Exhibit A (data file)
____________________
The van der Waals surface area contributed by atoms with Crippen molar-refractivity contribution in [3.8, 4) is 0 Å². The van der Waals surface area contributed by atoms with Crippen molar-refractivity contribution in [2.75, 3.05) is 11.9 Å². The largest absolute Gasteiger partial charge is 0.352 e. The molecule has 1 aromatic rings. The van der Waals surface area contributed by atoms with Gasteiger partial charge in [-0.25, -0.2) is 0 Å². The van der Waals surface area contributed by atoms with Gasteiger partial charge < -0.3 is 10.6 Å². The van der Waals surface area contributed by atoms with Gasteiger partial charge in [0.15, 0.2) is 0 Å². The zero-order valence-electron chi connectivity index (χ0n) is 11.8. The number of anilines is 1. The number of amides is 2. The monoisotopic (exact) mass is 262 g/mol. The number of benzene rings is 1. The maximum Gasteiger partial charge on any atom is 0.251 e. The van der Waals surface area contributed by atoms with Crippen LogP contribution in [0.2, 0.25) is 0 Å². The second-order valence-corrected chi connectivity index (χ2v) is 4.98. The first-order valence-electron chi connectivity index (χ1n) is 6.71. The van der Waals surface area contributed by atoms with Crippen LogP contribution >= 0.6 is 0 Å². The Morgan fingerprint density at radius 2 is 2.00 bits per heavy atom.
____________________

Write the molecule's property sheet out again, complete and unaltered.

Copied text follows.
The van der Waals surface area contributed by atoms with Crippen molar-refractivity contribution in [3.8, 4) is 0 Å². The van der Waals surface area contributed by atoms with Crippen molar-refractivity contribution in [2.75, 3.05) is 11.9 Å². The largest absolute Gasteiger partial charge is 0.352 e. The molecule has 1 aromatic rings. The van der Waals surface area contributed by atoms with Gasteiger partial charge in [-0.25, -0.2) is 0 Å². The van der Waals surface area contributed by atoms with Gasteiger partial charge < -0.3 is 10.6 Å². The van der Waals surface area contributed by atoms with Gasteiger partial charge in [0.15, 0.2) is 0 Å². The zero-order valence-electron chi connectivity index (χ0n) is 11.8. The number of anilines is 1. The number of amides is 2. The monoisotopic (exact) mass is 262 g/mol. The number of benzene rings is 1. The maximum Gasteiger partial charge on any atom is 0.251 e. The van der Waals surface area contributed by atoms with Crippen LogP contribution in [0.2, 0.25) is 0 Å². The second-order valence-corrected chi connectivity index (χ2v) is 4.98. The first-order valence-electron chi connectivity index (χ1n) is 6.71. The van der Waals surface area contributed by atoms with Crippen LogP contribution >= 0.6 is 0 Å². The Morgan fingerprint density at radius 2 is 2.00 bits per heavy atom.